Undeterred, I move on to my next victim…eh, potential interviewee. He is a Findian artist Carl Gawboy, who lives in a breathtakingly beautiful spot by Lake Superior. It’s a rural area but I manage to find it with a help of the navigator. Gawboy’s compound consists of six red cottages that are scattered on a lush green garden. I knock on every door but the only answer I get is from a tan colored cat meowing at me from behind a glass door. There are chicken and quails in the chicken house – but no Carl Gawboy. His neighbors tell me they normally see a car parked on the yard but it is absent now. I stick around for an hour, leave a note on the door and leave. I never hear back from either Dr. Arne Vainio or Carl Gawboy, but here’s a watercolor Mr. Gawboy painted. He specializes in nature and indigenous peoples scenes.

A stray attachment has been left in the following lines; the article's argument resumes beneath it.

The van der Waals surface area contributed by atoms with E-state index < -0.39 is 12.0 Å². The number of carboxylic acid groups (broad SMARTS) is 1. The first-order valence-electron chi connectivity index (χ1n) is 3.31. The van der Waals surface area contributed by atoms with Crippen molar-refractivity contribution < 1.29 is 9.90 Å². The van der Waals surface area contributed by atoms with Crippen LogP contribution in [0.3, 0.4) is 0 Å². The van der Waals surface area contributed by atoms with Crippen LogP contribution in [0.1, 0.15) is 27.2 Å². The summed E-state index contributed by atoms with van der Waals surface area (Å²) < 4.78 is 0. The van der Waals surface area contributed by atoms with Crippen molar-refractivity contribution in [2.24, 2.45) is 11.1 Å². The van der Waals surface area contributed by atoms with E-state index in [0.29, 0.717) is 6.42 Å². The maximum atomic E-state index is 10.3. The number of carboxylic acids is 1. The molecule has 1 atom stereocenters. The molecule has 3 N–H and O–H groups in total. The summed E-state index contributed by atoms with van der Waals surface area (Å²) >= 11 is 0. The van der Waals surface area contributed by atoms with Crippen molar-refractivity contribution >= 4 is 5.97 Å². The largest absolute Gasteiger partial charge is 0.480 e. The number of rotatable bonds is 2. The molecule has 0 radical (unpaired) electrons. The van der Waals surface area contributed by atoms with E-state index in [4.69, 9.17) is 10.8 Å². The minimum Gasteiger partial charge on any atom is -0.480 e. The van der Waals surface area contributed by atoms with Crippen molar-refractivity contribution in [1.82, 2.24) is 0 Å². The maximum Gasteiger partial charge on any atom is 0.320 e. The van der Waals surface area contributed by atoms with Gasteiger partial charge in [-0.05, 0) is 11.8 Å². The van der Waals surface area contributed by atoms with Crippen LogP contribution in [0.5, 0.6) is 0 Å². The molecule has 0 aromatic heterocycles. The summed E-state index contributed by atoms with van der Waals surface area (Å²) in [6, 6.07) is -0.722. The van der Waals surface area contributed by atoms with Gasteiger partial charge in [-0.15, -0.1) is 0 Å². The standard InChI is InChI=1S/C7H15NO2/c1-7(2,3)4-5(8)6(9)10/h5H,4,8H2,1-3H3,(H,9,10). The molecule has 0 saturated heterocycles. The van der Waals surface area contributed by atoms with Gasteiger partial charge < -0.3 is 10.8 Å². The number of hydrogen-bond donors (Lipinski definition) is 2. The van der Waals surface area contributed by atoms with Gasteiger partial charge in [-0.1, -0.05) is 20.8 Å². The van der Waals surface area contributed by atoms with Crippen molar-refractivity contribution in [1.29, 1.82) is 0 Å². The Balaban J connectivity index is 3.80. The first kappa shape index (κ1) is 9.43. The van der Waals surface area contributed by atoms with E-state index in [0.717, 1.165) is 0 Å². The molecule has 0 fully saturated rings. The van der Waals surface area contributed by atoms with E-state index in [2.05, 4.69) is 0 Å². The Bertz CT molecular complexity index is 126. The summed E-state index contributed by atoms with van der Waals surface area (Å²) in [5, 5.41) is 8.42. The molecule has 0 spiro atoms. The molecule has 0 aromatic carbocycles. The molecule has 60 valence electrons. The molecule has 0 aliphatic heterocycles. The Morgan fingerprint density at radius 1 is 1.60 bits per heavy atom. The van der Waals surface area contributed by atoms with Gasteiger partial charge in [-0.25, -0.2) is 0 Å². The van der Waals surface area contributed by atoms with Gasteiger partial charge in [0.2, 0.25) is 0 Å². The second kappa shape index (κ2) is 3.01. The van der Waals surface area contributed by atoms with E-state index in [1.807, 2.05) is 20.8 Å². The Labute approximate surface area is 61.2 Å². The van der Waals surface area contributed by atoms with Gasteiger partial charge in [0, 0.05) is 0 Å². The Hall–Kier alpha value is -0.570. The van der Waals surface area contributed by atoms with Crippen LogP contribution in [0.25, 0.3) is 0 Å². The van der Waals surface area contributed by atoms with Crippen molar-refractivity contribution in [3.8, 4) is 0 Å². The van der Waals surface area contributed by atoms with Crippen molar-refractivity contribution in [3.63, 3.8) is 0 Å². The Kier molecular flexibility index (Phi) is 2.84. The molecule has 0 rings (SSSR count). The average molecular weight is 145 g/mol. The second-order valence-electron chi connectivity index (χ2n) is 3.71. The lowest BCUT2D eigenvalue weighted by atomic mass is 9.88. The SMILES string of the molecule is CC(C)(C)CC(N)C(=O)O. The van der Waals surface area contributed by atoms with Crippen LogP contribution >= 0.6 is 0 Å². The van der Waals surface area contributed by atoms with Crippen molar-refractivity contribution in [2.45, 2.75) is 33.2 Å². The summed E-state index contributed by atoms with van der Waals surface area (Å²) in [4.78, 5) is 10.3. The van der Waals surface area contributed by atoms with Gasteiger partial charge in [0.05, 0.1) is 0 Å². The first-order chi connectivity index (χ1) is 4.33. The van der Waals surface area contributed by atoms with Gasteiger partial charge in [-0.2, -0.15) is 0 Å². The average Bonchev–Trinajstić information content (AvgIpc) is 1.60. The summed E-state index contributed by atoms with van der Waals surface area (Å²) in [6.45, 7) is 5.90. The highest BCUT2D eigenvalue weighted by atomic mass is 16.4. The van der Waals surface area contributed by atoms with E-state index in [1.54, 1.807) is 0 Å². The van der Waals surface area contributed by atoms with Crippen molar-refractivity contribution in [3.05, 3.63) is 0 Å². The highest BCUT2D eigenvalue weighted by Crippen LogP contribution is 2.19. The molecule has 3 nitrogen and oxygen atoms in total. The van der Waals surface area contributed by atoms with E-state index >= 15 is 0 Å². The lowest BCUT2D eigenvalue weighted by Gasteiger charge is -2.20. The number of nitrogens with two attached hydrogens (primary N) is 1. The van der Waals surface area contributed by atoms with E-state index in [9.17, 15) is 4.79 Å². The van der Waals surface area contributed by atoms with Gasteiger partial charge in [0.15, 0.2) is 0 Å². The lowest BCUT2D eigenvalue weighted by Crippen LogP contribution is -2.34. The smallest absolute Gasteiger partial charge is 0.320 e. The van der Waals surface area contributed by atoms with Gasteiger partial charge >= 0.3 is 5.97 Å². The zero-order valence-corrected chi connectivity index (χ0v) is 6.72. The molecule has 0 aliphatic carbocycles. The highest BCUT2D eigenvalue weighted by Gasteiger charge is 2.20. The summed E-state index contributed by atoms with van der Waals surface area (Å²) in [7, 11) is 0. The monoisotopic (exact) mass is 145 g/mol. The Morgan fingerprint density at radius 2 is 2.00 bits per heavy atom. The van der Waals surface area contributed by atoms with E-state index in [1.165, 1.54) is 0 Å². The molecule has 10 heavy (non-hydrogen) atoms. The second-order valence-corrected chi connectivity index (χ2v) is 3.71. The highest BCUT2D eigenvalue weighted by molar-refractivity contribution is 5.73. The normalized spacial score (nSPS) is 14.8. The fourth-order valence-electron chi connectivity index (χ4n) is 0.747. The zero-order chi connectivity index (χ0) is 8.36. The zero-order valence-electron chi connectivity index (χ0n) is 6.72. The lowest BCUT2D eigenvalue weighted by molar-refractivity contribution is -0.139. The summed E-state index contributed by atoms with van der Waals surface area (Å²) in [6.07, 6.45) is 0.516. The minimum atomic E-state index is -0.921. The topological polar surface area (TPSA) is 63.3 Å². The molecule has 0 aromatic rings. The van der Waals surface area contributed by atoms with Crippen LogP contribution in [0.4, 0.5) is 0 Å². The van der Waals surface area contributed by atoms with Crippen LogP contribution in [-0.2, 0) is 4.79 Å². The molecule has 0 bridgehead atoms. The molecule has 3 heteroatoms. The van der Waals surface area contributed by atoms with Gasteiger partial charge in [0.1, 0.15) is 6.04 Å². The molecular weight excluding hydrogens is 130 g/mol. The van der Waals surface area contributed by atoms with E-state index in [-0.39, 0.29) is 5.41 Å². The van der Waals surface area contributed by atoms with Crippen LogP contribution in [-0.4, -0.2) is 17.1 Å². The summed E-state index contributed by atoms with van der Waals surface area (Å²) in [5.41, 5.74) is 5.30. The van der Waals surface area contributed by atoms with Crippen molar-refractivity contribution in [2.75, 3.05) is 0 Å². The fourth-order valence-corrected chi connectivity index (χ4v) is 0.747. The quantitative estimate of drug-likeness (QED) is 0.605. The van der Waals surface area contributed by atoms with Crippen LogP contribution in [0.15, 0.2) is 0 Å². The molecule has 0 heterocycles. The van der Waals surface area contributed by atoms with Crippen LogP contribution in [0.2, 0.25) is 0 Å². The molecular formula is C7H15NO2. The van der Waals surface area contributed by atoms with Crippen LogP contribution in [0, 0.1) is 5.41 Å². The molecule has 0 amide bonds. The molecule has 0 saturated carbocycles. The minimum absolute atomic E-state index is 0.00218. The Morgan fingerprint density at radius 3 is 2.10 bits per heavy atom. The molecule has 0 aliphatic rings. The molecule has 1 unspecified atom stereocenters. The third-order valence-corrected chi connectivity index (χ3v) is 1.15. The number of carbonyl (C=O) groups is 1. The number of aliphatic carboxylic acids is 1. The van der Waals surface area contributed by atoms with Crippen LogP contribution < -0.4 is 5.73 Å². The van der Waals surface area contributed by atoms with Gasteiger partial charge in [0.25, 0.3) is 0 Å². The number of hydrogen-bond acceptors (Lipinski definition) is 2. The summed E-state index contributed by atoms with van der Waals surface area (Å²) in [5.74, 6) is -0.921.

Duluth on Lake Superior is a spectacular looking town with many historical buildings on a hill. The town was the center of the timber industry and many timber barons built their mansions in town. Winters here are especially harsh because of the lake effect that generates snow storms. I take a short cruise on the lake.
The young guide tells us Lake Superior is the third largest lake in the world and holds 10 percent of world’s fresh water. We could use some of that in California, I think to myself. But there are also 350 ships at the bottom of the lake – victims of brutal and deadly storms. Duluthians have gathered to the shores to enjoy this beautiful summer day. Some are entertained by a blues festival on the waterfront.